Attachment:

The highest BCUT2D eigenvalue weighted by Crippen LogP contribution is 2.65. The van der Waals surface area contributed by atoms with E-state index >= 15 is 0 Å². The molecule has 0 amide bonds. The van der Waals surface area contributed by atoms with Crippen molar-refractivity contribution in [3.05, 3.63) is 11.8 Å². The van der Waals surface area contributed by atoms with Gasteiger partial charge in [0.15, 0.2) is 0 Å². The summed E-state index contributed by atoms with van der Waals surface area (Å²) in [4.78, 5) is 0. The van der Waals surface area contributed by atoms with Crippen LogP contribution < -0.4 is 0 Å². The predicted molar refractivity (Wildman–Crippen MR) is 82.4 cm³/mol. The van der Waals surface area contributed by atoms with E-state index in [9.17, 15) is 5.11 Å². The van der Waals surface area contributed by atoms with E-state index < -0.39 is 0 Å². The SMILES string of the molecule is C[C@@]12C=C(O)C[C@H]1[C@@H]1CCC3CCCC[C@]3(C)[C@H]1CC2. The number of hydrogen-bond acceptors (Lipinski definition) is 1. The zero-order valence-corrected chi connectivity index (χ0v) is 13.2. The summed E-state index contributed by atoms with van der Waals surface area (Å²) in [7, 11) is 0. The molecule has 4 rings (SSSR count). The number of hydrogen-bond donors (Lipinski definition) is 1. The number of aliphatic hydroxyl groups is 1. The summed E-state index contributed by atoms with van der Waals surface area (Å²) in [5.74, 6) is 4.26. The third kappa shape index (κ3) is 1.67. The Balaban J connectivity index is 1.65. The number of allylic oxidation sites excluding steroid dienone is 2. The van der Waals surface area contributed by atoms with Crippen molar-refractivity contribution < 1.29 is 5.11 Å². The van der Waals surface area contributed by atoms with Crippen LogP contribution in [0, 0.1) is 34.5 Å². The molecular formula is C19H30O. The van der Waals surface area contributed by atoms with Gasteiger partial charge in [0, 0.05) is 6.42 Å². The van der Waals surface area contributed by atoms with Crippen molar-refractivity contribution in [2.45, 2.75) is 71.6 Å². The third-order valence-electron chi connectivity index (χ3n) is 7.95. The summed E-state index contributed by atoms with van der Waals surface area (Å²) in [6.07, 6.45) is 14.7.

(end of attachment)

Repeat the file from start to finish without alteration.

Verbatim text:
The highest BCUT2D eigenvalue weighted by Crippen LogP contribution is 2.65. The van der Waals surface area contributed by atoms with E-state index >= 15 is 0 Å². The molecule has 0 amide bonds. The van der Waals surface area contributed by atoms with Crippen molar-refractivity contribution in [3.05, 3.63) is 11.8 Å². The van der Waals surface area contributed by atoms with Gasteiger partial charge in [0.15, 0.2) is 0 Å². The summed E-state index contributed by atoms with van der Waals surface area (Å²) in [4.78, 5) is 0. The van der Waals surface area contributed by atoms with Crippen LogP contribution < -0.4 is 0 Å². The predicted molar refractivity (Wildman–Crippen MR) is 82.4 cm³/mol. The van der Waals surface area contributed by atoms with E-state index in [9.17, 15) is 5.11 Å². The van der Waals surface area contributed by atoms with E-state index < -0.39 is 0 Å². The SMILES string of the molecule is C[C@@]12C=C(O)C[C@H]1[C@@H]1CCC3CCCC[C@]3(C)[C@H]1CC2. The number of hydrogen-bond acceptors (Lipinski definition) is 1. The zero-order valence-corrected chi connectivity index (χ0v) is 13.2. The summed E-state index contributed by atoms with van der Waals surface area (Å²) in [7, 11) is 0. The molecule has 4 rings (SSSR count). The number of hydrogen-bond donors (Lipinski definition) is 1. The number of aliphatic hydroxyl groups is 1. The summed E-state index contributed by atoms with van der Waals surface area (Å²) in [5.74, 6) is 4.26. The third kappa shape index (κ3) is 1.67. The Balaban J connectivity index is 1.65. The number of allylic oxidation sites excluding steroid dienone is 2. The van der Waals surface area contributed by atoms with Crippen molar-refractivity contribution < 1.29 is 5.11 Å². The van der Waals surface area contributed by atoms with Crippen LogP contribution in [0, 0.1) is 34.5 Å². The molecular formula is C19H30O. The van der Waals surface area contributed by atoms with Gasteiger partial charge in [0, 0.05) is 6.42 Å². The van der Waals surface area contributed by atoms with Crippen molar-refractivity contribution in [2.45, 2.75) is 71.6 Å². The third-order valence-electron chi connectivity index (χ3n) is 7.95. The summed E-state index contributed by atoms with van der Waals surface area (Å²) in [6.07, 6.45) is 14.7.